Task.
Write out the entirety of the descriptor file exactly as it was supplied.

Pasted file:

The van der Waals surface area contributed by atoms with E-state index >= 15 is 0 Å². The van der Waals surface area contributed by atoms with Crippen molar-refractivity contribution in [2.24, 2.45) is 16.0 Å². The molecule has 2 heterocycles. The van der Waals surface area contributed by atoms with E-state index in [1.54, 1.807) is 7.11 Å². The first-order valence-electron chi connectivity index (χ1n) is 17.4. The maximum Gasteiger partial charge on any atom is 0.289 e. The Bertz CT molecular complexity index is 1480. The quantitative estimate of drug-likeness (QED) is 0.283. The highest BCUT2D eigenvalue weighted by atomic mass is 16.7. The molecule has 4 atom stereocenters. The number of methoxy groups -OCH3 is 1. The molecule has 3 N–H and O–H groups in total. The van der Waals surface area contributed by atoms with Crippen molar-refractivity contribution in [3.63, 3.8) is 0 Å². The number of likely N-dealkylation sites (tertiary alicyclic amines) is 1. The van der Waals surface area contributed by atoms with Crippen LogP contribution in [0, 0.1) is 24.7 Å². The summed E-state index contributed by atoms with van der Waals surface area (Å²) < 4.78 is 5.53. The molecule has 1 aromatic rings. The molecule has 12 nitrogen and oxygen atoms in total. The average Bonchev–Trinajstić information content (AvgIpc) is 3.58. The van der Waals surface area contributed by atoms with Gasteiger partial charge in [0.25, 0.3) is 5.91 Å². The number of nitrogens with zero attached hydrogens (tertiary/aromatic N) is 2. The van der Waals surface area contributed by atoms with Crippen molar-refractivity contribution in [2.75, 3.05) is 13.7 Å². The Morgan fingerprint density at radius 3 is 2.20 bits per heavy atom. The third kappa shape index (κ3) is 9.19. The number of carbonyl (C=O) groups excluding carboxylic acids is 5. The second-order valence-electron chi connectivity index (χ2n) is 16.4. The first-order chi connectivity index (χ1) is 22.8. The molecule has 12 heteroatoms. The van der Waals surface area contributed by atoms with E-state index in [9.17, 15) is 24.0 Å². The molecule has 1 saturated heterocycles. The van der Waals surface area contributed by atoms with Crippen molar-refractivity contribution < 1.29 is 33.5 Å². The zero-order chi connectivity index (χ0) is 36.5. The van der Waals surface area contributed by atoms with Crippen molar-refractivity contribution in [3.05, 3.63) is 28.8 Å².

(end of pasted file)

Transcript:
The van der Waals surface area contributed by atoms with E-state index >= 15 is 0 Å². The van der Waals surface area contributed by atoms with Crippen molar-refractivity contribution in [2.24, 2.45) is 16.0 Å². The molecule has 2 heterocycles. The van der Waals surface area contributed by atoms with E-state index in [1.54, 1.807) is 7.11 Å². The first-order valence-electron chi connectivity index (χ1n) is 17.4. The maximum Gasteiger partial charge on any atom is 0.289 e. The Bertz CT molecular complexity index is 1480. The quantitative estimate of drug-likeness (QED) is 0.283. The highest BCUT2D eigenvalue weighted by atomic mass is 16.7. The molecule has 4 atom stereocenters. The number of methoxy groups -OCH3 is 1. The molecule has 3 N–H and O–H groups in total. The van der Waals surface area contributed by atoms with Crippen molar-refractivity contribution in [3.63, 3.8) is 0 Å². The number of likely N-dealkylation sites (tertiary alicyclic amines) is 1. The van der Waals surface area contributed by atoms with Crippen LogP contribution in [0, 0.1) is 24.7 Å². The summed E-state index contributed by atoms with van der Waals surface area (Å²) < 4.78 is 5.53. The molecule has 1 aromatic rings. The molecule has 12 nitrogen and oxygen atoms in total. The average Bonchev–Trinajstić information content (AvgIpc) is 3.58. The van der Waals surface area contributed by atoms with Gasteiger partial charge in [0.25, 0.3) is 5.91 Å². The number of nitrogens with zero attached hydrogens (tertiary/aromatic N) is 2. The van der Waals surface area contributed by atoms with Crippen molar-refractivity contribution in [2.75, 3.05) is 13.7 Å². The Morgan fingerprint density at radius 3 is 2.20 bits per heavy atom. The third kappa shape index (κ3) is 9.19. The number of carbonyl (C=O) groups excluding carboxylic acids is 5. The second-order valence-electron chi connectivity index (χ2n) is 16.4. The first-order chi connectivity index (χ1) is 22.8. The molecule has 12 heteroatoms. The van der Waals surface area contributed by atoms with E-state index in [9.17, 15) is 24.0 Å². The molecule has 1 saturated heterocycles. The van der Waals surface area contributed by atoms with Crippen molar-refractivity contribution < 1.29 is 33.5 Å². The zero-order chi connectivity index (χ0) is 36.5. The van der Waals surface area contributed by atoms with Crippen molar-refractivity contribution in [3.05, 3.63) is 28.8 Å².